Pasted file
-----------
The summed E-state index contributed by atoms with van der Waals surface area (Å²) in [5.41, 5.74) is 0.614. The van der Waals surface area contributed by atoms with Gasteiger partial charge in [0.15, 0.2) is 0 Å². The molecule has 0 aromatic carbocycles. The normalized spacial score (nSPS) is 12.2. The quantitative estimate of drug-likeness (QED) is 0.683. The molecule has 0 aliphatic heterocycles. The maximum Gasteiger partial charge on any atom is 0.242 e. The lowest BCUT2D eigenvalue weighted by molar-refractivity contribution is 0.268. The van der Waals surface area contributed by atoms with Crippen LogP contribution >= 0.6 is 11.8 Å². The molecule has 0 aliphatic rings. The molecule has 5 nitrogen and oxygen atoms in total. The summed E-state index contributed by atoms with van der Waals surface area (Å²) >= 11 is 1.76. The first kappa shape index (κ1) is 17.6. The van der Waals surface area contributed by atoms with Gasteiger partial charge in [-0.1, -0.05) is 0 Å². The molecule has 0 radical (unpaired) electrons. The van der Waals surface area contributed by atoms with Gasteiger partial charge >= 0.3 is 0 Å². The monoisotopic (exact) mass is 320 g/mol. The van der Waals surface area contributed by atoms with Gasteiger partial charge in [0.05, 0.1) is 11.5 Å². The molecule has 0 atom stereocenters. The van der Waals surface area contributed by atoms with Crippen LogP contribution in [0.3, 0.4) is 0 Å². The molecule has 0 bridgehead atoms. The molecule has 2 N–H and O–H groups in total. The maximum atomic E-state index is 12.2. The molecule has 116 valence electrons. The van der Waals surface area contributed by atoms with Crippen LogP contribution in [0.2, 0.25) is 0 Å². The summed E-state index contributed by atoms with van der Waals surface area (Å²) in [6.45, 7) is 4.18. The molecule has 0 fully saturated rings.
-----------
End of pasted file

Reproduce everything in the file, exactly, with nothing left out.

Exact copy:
The summed E-state index contributed by atoms with van der Waals surface area (Å²) in [5.41, 5.74) is 0.614. The van der Waals surface area contributed by atoms with Gasteiger partial charge in [0.15, 0.2) is 0 Å². The molecule has 0 aromatic carbocycles. The normalized spacial score (nSPS) is 12.2. The quantitative estimate of drug-likeness (QED) is 0.683. The molecule has 0 aliphatic heterocycles. The maximum Gasteiger partial charge on any atom is 0.242 e. The lowest BCUT2D eigenvalue weighted by molar-refractivity contribution is 0.268. The van der Waals surface area contributed by atoms with Crippen LogP contribution >= 0.6 is 11.8 Å². The molecule has 0 aliphatic rings. The molecule has 5 nitrogen and oxygen atoms in total. The summed E-state index contributed by atoms with van der Waals surface area (Å²) >= 11 is 1.76. The first kappa shape index (κ1) is 17.6. The van der Waals surface area contributed by atoms with Gasteiger partial charge in [-0.1, -0.05) is 0 Å². The molecule has 0 radical (unpaired) electrons. The van der Waals surface area contributed by atoms with Gasteiger partial charge >= 0.3 is 0 Å². The monoisotopic (exact) mass is 320 g/mol. The van der Waals surface area contributed by atoms with Gasteiger partial charge in [0.05, 0.1) is 11.5 Å². The molecule has 0 atom stereocenters. The van der Waals surface area contributed by atoms with Crippen LogP contribution in [0.3, 0.4) is 0 Å². The molecule has 0 bridgehead atoms. The molecule has 2 N–H and O–H groups in total. The maximum atomic E-state index is 12.2. The molecule has 116 valence electrons. The van der Waals surface area contributed by atoms with Crippen LogP contribution in [0.2, 0.25) is 0 Å². The summed E-state index contributed by atoms with van der Waals surface area (Å²) in [6.45, 7) is 4.18. The molecule has 0 fully saturated rings.